Sub-Saharan Africa is facing an unprecedented health crisis from the coronavirus pandemic and a severe economic downturn that could drag on economies for years to come, the International Monetary Fund said on Wednesday, warning: “No country will be spared.”
“It really is as bad of an economic hit as the region has seen in decades,” Abebe Aemro Selassie, director of the IMF’s African Department, said during a teleconference on Wednesday.
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In its latest Regional Economic Outlook: Sub-Saharan Africa report, the IMF said that the region’s gross domestic product is expected to contract by 1.6 percent in 2020, a downward revision of 5.2 percentage points from predictions made six months ago.
“Countries have been shut off capital markets – this crisis is unprecedented and calls for bold and decisive action,” Selassie stressed.
Immediate priority should focus on boosting health spending regardless of debt levels, providing targeted cash transfers for the most vulnerable communities, and hard-hit small- and medium-sized businesses.
Oil exporting countries – like the continent’s top producer Nigeria – are facing one of the sharpest declines in oil prices seen in many decades. This is particularly worrying during a public health emergency when resources are essential to keeping people alive and societies functioning.
Overwhelming weak healthcare systems
As of April 13, over 7,800 cases of COVID-19 have been confirmed across 43 countries in the region, with South Africa, Cameroon, and Burkina Faso most affected, according to the IMF.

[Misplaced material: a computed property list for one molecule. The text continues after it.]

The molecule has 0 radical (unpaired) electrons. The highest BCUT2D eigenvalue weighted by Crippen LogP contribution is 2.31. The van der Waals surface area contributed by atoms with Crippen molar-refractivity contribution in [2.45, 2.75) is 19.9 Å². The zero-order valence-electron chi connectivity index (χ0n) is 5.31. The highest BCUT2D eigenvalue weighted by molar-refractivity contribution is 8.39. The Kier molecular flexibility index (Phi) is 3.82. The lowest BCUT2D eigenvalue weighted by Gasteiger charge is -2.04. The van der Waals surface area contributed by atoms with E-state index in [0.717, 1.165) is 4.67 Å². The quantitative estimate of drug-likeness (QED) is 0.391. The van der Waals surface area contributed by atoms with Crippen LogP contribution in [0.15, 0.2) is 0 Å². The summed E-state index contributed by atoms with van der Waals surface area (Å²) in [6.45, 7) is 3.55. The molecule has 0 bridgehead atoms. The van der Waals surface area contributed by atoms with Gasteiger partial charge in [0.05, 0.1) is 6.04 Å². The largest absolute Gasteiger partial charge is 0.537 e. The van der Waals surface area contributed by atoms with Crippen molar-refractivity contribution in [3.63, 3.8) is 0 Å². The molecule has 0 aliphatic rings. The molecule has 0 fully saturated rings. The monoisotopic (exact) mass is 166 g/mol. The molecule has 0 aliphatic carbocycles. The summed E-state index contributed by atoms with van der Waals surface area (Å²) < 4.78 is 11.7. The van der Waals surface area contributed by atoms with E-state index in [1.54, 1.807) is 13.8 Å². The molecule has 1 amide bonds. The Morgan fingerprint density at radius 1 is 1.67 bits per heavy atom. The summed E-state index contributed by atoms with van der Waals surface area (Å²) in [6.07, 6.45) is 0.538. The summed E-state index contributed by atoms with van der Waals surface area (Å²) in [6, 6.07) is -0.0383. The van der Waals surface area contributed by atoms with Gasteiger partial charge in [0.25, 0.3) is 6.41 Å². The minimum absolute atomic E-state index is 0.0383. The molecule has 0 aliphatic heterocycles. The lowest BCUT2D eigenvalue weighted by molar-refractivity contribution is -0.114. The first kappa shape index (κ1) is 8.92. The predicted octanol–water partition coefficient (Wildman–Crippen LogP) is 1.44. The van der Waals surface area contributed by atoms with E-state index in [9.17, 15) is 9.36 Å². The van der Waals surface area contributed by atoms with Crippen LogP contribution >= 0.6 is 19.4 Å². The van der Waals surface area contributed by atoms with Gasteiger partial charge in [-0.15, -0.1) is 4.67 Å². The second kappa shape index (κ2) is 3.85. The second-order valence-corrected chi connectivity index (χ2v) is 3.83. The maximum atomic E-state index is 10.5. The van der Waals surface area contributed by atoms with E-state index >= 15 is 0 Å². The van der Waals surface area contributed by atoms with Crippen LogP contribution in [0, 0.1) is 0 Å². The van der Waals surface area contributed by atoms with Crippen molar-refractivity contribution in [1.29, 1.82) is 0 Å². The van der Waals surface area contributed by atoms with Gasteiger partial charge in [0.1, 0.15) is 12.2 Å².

The rapid spread of the virus, if left unchecked, threatens to overwhelm already weak healthcare systems.
“There are so many unknowns for Africa like how COVID-19 will interact with our young population, our hot weather. The governments are trying their best, but they have structural realities that make their response very difficult,” Mohammed Yahya, United Nations Development Programme representative to Nigeria, told Al Jazeera.
It does not help that the price of oil has recently plummeted leaving many commodity exporters with severe holes in their state budgets. Compounding the challenges, Official Development Assistance (ODA) from wealthy countries is down while debt burden skyrockets.
“It is more structural defaults that COVID-19 has exposed, such as overreliance on commodities, huge informal sectors, low tax base, and poor healthcare infrastructure,” Yahya added.
“There’s no curve to flatten when there’s no healthcare.”
‘Staying at home is a guarantee for hunger’
And lockdowns and quarantines, while seemingly an effective tactic implemented by developed economies to halt the spread of coronavirus, is simply not an option for the people who live hand-to-mouth and have limited access to social safety nets.
“I can afford to go to the supermarket and fill my fridge. But the average person doesn’t even have enough money for their next meal,” UNDP’s Yahya told Al Jazeera.
Quarantine and travel restriction measures have been implemented in 44 and 43 countries on the continent, respectively.
According to the IMF, these strict measures have imperilled livelihoods throughout the continent. There has already been social unrest in Nigeria and South Africa.
“Staying at home is a guarantee for hunger,” said Yahya.